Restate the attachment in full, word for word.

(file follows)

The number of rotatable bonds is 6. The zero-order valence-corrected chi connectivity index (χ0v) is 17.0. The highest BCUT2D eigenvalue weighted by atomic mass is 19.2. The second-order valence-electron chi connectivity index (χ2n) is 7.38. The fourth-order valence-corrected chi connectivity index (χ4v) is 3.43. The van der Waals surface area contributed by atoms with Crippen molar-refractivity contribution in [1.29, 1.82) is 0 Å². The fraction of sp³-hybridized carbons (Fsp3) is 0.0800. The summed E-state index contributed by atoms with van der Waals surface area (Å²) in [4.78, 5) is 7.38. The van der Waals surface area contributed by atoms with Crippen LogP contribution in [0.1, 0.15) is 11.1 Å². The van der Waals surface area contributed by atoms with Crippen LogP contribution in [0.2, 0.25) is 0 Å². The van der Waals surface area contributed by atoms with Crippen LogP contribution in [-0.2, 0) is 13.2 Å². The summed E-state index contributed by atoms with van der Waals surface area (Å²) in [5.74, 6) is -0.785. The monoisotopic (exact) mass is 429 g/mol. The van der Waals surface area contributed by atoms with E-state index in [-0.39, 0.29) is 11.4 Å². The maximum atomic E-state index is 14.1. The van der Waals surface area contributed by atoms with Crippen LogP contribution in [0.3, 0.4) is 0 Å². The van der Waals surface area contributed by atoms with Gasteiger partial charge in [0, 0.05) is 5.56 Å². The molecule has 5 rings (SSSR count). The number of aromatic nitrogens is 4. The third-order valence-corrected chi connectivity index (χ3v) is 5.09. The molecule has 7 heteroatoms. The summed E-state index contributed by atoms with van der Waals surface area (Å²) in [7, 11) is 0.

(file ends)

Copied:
The number of rotatable bonds is 6. The zero-order valence-corrected chi connectivity index (χ0v) is 17.0. The highest BCUT2D eigenvalue weighted by atomic mass is 19.2. The second-order valence-electron chi connectivity index (χ2n) is 7.38. The fourth-order valence-corrected chi connectivity index (χ4v) is 3.43. The van der Waals surface area contributed by atoms with Crippen molar-refractivity contribution in [1.29, 1.82) is 0 Å². The fraction of sp³-hybridized carbons (Fsp3) is 0.0800. The summed E-state index contributed by atoms with van der Waals surface area (Å²) in [4.78, 5) is 7.38. The van der Waals surface area contributed by atoms with Crippen LogP contribution in [0.1, 0.15) is 11.1 Å². The van der Waals surface area contributed by atoms with Crippen LogP contribution in [0.2, 0.25) is 0 Å². The van der Waals surface area contributed by atoms with Crippen LogP contribution in [-0.2, 0) is 13.2 Å². The summed E-state index contributed by atoms with van der Waals surface area (Å²) in [5.74, 6) is -0.785. The monoisotopic (exact) mass is 429 g/mol. The van der Waals surface area contributed by atoms with E-state index in [-0.39, 0.29) is 11.4 Å². The maximum atomic E-state index is 14.1. The van der Waals surface area contributed by atoms with Crippen LogP contribution in [0.3, 0.4) is 0 Å². The van der Waals surface area contributed by atoms with Gasteiger partial charge in [0, 0.05) is 5.56 Å². The molecule has 5 rings (SSSR count). The number of aromatic nitrogens is 4. The third-order valence-corrected chi connectivity index (χ3v) is 5.09. The molecule has 7 heteroatoms. The summed E-state index contributed by atoms with van der Waals surface area (Å²) in [7, 11) is 0.